Government Support: Specific, Attainable, Realistic and Timely (SMART) government support should be provided, along with an independent FSA and a National Food Safety and Food Crime Committee.
Leadership: There is a clear need for leadership and cohesion when dealing with food fraud and food crime. Active enforcement and significant penalties are required. The new Food Crime Unit under the FSA should take the lead role on national incidents.
Crisis Management: Where any serious food safety or food crime incidents occur, the government should protect public health against risks and work with the FSA to implement contingency plans in case of another food safety and/or food crime incident.
Surveillance and Mitigation Measures
The act of food fraud is to go unnoticed. This can make surveillance and mitigation measures difficult to assign and requires a proactive approach as countermeasures can become redundant very quickly.
- Vulnerability Assessment
The aim of mitigation and surveillance is to make food and feed production, manufacture, retail and food service environments hostile and difficult for the offender to operate in. In order to do this, the literature expresses the need to predict important long term issues, assign appropriate control measures and ensure effective preventative action (VACCP).
- Detection Methods
The ever evolving nature of opportunistic fraud also requires detection methods to test food and feed authenticity. The methods applied across the food chain include: spectroscopy, isotopic analysis, chromatography, electric nose, polymerase chain reaction, enzyme linked immunosorbent assay and thermal analysis, and their combination with multivariate data analysis software. These methods must be evaluated in full for ease of use, rapidity and cost whilst surviving the rigours of a legal process to provide a sufficient deterrent.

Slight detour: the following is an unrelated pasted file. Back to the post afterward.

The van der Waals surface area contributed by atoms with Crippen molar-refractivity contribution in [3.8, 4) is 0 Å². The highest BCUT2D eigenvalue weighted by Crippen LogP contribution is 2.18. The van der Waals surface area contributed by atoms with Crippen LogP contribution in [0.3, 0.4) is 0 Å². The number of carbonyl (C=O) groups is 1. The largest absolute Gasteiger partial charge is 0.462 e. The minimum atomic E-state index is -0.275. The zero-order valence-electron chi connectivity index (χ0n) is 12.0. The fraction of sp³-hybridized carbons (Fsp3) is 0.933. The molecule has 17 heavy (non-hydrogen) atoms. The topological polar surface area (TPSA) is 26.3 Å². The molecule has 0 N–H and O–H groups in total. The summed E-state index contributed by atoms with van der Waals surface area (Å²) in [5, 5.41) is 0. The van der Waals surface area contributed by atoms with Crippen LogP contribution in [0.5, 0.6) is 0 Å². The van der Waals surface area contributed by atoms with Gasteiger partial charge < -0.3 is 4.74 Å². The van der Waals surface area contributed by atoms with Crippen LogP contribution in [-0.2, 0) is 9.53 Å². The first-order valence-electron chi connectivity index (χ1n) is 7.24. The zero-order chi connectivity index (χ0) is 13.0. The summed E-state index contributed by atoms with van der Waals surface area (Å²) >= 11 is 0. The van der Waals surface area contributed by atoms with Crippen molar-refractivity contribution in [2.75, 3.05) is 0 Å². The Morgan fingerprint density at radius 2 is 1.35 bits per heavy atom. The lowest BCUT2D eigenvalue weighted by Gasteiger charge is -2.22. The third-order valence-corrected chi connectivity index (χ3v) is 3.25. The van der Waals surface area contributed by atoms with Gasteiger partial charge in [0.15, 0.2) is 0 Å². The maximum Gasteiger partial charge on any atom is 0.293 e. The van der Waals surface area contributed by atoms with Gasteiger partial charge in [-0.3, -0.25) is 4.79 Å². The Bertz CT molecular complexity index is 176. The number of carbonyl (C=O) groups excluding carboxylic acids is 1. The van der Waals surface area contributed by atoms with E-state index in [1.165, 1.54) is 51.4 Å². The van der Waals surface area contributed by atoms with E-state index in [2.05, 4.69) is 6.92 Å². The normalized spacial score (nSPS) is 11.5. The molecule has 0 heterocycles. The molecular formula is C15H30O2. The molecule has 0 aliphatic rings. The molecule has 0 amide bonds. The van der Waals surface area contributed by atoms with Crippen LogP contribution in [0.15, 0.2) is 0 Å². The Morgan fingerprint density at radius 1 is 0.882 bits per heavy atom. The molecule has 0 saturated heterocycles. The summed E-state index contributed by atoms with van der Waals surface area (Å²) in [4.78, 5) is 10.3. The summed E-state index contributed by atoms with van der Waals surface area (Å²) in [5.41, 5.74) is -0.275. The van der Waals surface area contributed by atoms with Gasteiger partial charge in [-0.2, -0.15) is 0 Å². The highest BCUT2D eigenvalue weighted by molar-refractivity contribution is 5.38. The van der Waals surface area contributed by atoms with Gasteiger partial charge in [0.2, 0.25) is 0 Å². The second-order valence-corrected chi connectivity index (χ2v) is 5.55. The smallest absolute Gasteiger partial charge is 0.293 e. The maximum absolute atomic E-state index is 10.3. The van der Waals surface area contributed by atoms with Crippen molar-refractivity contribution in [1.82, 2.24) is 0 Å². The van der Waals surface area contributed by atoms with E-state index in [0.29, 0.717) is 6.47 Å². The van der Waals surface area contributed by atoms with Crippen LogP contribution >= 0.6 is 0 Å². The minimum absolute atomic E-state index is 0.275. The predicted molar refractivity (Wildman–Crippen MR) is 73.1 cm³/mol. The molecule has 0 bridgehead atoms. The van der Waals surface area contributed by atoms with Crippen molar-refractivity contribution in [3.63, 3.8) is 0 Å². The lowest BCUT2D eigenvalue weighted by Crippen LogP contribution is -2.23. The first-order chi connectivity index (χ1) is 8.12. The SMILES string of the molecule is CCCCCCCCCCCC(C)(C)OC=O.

It is of utmost importance that deterrence of food fraud is implemented by each player in the supply chain and verified and governed by suitable guardians such as regulatory bodies and recognized third party certification schemes.
- Task Forces
The nature of fraud in the food and feed chain and current information gaps makes evaluating and assigning effective and efficient countermeasures one of the most challenging aspects of assuring product integrity across the supply chain. Thus, task forces and working groups are increasingly coming together to mitigate against fraud.
The fight against fraud is difficult. But with the use of good analysis and good intelligence, together with efforts of the industry and police forces we can reduce the opportunities and address the vulnerabilities in the food system.
What we would like you to do
The Elliott Report outlined the need for the industry to create a safe haven to collect, collate, analyse and disseminate information and intelligence to protect the interests of the consumer.
A number of initiatives have been developed which enable a collaborative and targeted approach to addressing fraud in the food and feed chain. These include:
Please take some time to view these initiatives and share your thoughts in the comments section below:
- Do these initiatives serve as an important function in the fight to prevent food fraud?
- Do you think enough is being done to prevent food fraud?